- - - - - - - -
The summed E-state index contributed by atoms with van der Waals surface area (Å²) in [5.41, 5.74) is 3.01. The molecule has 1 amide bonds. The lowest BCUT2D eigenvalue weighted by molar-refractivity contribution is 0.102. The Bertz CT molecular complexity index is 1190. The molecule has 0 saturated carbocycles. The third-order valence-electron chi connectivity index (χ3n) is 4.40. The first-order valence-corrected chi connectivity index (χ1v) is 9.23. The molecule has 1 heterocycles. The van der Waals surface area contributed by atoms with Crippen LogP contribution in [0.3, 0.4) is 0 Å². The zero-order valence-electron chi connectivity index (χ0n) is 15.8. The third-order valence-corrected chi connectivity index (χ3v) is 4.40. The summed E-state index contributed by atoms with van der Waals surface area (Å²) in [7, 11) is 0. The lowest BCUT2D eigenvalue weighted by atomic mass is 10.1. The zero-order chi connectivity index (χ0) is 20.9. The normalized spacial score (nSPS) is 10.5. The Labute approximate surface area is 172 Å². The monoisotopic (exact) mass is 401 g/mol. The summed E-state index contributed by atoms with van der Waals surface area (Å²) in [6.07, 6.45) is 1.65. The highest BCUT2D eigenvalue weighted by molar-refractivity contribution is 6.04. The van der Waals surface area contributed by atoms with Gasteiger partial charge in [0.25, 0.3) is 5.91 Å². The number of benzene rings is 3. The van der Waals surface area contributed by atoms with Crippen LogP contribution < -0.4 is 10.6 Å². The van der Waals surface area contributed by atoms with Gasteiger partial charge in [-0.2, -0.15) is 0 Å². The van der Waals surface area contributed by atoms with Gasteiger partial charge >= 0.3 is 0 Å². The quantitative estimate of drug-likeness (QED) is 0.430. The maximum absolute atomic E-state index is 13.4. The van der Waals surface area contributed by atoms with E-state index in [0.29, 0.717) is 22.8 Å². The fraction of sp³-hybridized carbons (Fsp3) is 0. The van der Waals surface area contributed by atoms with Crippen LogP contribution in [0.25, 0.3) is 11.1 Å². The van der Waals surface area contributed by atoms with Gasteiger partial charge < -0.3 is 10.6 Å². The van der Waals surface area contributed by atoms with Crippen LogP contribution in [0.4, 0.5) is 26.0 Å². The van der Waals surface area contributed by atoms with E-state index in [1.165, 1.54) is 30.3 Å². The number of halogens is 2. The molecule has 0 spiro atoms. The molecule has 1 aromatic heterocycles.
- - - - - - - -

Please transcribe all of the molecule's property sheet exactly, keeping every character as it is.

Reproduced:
The summed E-state index contributed by atoms with van der Waals surface area (Å²) in [5.41, 5.74) is 3.01. The molecule has 1 amide bonds. The lowest BCUT2D eigenvalue weighted by molar-refractivity contribution is 0.102. The Bertz CT molecular complexity index is 1190. The molecule has 0 saturated carbocycles. The third-order valence-electron chi connectivity index (χ3n) is 4.40. The first-order valence-corrected chi connectivity index (χ1v) is 9.23. The molecule has 1 heterocycles. The van der Waals surface area contributed by atoms with Crippen LogP contribution in [0.3, 0.4) is 0 Å². The zero-order valence-electron chi connectivity index (χ0n) is 15.8. The third-order valence-corrected chi connectivity index (χ3v) is 4.40. The summed E-state index contributed by atoms with van der Waals surface area (Å²) in [7, 11) is 0. The lowest BCUT2D eigenvalue weighted by atomic mass is 10.1. The zero-order chi connectivity index (χ0) is 20.9. The normalized spacial score (nSPS) is 10.5. The Labute approximate surface area is 172 Å². The monoisotopic (exact) mass is 401 g/mol. The summed E-state index contributed by atoms with van der Waals surface area (Å²) in [6.07, 6.45) is 1.65. The highest BCUT2D eigenvalue weighted by molar-refractivity contribution is 6.04. The van der Waals surface area contributed by atoms with Gasteiger partial charge in [0.25, 0.3) is 5.91 Å². The number of benzene rings is 3. The van der Waals surface area contributed by atoms with Crippen LogP contribution < -0.4 is 10.6 Å². The van der Waals surface area contributed by atoms with Gasteiger partial charge in [-0.2, -0.15) is 0 Å². The van der Waals surface area contributed by atoms with Gasteiger partial charge >= 0.3 is 0 Å². The quantitative estimate of drug-likeness (QED) is 0.430. The maximum absolute atomic E-state index is 13.4. The van der Waals surface area contributed by atoms with E-state index in [0.29, 0.717) is 22.8 Å². The fraction of sp³-hybridized carbons (Fsp3) is 0. The van der Waals surface area contributed by atoms with Crippen LogP contribution in [0.25, 0.3) is 11.1 Å². The van der Waals surface area contributed by atoms with Gasteiger partial charge < -0.3 is 10.6 Å². The van der Waals surface area contributed by atoms with Crippen LogP contribution in [0.4, 0.5) is 26.0 Å². The van der Waals surface area contributed by atoms with E-state index in [1.165, 1.54) is 30.3 Å². The number of halogens is 2. The molecule has 0 spiro atoms. The molecule has 1 aromatic heterocycles.